Solving Travelling Salesman Problem

Which means we are looking at a Euclidean Travelling Salesman Problem.

The 2-opt algorithm is highly dependent on the initialization that we pick for our data.

I started with using Nearest neighbour based initial path (ie Choose the nearest point as the next point in path), since theoretically, it gives the best result.

A very simple example where there are just 4 points, but it takes 2 attempts for a user to get it right.

Expectation of how the software should work " data-medium-file="https://i1com/crondev.blog/wp-content/uploads/2018/08/Wrong.gif?

Alas, it doesn’t work in the cases below (which I must mention are very much real farms and not a figment of my imagination 🙂 ) Trying to re-analyze our problem, we are trying to find a best bounding polygon for a set of points, i.e. Any intersecting edges would produce an invalid polygon (with respect to physical land entities) since it would lead us to having a negative area.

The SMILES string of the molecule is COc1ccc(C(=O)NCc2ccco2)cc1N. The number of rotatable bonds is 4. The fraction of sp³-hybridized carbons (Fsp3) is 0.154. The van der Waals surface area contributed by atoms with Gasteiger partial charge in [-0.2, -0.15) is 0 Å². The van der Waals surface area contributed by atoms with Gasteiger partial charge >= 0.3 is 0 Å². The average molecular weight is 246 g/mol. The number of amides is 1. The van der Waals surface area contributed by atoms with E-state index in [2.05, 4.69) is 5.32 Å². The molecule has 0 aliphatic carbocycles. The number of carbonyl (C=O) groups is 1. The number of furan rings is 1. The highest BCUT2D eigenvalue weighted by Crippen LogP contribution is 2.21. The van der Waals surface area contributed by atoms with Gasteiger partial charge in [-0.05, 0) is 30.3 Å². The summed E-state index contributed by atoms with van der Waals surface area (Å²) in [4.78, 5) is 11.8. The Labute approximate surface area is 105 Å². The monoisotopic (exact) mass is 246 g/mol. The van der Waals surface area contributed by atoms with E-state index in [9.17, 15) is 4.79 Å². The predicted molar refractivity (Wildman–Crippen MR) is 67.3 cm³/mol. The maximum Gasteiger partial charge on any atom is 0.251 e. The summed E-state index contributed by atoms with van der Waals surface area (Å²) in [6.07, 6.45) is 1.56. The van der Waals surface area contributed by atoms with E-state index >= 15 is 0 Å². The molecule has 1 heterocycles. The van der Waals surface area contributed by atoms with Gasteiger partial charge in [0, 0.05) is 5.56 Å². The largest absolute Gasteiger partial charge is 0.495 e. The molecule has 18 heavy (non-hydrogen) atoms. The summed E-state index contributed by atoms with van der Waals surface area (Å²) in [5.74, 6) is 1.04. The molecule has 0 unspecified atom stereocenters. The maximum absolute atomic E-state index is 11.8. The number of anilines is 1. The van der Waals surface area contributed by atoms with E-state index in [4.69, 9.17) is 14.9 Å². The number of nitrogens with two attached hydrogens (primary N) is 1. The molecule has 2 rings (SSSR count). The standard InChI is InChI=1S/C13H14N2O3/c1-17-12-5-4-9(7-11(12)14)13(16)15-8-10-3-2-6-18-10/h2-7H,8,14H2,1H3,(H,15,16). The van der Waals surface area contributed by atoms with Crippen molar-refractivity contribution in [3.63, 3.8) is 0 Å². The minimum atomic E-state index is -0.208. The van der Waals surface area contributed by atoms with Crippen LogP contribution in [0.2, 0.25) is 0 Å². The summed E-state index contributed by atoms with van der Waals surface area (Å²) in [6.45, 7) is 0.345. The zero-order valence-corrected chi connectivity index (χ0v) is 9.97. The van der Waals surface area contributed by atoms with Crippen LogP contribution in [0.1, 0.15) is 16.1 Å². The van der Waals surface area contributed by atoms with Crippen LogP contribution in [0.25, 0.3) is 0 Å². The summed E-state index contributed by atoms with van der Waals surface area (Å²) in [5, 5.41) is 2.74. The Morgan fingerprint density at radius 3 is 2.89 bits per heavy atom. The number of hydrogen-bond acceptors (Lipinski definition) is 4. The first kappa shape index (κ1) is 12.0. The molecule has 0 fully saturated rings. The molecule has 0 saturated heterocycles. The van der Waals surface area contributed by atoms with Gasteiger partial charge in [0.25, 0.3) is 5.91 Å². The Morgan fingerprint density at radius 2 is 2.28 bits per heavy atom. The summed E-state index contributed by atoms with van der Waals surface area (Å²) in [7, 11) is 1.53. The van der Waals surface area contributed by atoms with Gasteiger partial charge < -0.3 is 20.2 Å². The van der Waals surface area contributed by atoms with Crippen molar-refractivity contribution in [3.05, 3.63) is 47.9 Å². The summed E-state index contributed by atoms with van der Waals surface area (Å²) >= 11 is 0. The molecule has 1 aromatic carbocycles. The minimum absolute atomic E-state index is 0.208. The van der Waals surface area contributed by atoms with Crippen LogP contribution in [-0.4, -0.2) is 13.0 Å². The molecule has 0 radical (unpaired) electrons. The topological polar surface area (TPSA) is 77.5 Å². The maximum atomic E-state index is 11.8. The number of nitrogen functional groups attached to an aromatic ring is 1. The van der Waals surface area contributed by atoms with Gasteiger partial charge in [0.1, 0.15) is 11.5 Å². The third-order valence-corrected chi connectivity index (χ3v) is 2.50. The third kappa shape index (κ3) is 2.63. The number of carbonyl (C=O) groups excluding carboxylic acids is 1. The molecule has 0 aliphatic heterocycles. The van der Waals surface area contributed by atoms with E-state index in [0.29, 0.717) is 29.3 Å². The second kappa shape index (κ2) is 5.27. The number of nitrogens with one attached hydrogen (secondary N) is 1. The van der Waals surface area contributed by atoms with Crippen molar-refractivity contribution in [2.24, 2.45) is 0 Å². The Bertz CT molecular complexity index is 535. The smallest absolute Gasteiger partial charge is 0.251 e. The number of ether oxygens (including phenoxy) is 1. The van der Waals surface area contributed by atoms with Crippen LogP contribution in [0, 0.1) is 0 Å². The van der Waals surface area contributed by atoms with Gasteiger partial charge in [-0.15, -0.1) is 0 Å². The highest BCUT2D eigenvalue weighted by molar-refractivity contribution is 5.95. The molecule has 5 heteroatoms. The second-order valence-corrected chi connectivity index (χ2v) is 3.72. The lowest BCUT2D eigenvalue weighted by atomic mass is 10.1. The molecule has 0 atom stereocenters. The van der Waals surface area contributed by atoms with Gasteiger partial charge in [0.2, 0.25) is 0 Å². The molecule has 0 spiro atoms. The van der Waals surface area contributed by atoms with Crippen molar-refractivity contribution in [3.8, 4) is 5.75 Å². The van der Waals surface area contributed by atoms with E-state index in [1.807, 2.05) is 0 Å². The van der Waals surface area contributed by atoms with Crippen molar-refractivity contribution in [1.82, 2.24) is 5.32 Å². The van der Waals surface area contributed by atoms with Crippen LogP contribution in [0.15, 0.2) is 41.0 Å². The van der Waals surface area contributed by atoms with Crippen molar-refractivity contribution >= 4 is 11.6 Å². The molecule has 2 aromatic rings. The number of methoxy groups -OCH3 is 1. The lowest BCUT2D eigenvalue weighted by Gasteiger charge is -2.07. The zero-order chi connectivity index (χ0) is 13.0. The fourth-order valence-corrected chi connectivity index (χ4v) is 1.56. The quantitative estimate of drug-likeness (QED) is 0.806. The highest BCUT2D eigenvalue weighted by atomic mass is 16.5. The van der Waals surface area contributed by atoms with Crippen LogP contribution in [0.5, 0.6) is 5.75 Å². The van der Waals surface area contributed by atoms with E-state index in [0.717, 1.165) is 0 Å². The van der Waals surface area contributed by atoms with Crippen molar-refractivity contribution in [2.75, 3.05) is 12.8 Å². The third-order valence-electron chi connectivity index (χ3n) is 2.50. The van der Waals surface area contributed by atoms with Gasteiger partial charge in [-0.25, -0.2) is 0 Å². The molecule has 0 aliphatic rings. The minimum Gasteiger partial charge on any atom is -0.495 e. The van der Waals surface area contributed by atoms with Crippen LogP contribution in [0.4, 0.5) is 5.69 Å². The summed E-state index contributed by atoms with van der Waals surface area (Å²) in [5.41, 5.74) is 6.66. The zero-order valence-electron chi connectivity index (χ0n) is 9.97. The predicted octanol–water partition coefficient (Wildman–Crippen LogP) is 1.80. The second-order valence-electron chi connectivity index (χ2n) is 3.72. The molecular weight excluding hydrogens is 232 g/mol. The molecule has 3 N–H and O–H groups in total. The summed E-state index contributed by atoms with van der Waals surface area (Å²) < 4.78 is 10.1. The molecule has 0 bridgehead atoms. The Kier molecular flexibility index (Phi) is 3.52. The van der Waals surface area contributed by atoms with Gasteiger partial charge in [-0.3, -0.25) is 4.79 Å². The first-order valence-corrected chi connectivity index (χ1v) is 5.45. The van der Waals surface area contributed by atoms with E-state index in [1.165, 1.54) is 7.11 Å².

(Theoretically, there can be negative areas, eg: a farm around a house, but realistically, we don’t handle any such cases) Using Triangle inequality, the shortest path when walking along all of these points is guaranteed to have no intersecting lines.The weights between the points (sites) involved are taken to be the Euclidean distance between the points.If in an optimal tour some pair of edges AC and BD cross as shown below (Figure 4, top), then this can not be an optimal tour. Consider the tour where the edges A’B’ and D’C’ replace the edges AC and BD in our tour.In this post, we will be exploring an extremely interesting implementation of the Travelling Salesman Problem. We at Lean Agri, work towards digitising farmlands by tagging coordinates of a farm.This is helpful for various purposes: Getting an exact area of the farm, Remote monitoring farm area using satellites, Obtaining weather predictions for the specific region etc.It isn’t needed to walk along, but we can simply mark these corners.From our data, we have realized that the users are unable to mark these points in order and they need to do it over and over again.We know that AQ QB is larger than A’B’ (because in the triangle AQB, the sum of any two sides has Euclidean length greater than the third side). Intuitively for a user, the travelling salesman problem solution is going to make the most sense. TSP is solvable in time which for 15 points is going to be ~10^15 iterations!Please note that humans are extremely good at solving the Travelling Salesman Problem. Fortunately, a lot of research is done on this problem to generate approximate heuristic solutions much faster than the brute force solution.fit=173,300&ssl=1" data-large-file="https://i1com/crondev.blog/wp-content/uploads/2018/08/Wrong.gif? fit=320,556&ssl=1" class="size-medium wp-image-2199" src="https://i1com/crondev.blog/wp-content/uploads/2018/08/Wrong.gif? resize=173,300&ssl=1" alt="" width="173" height="300" data-recalc-dims="1" /How to make it work " data-medium-file="https://i2com/crondev.blog/wp-content/uploads/2018/08/Right.gif?fit=173,300&ssl=1" data-large-file="https://i2com/crondev.blog/wp-content/uploads/2018/08/Right.gif? fit=320,554&ssl=1" class="size-medium wp-image-2198" src="https://i2com/crondev.blog/wp-content/uploads/2018/08/Right.gif? resize=173,300&ssl=1" alt="" width="173" height="300" data-recalc-dims="1" / So, isn’t the solution to train users to mark them in order always?

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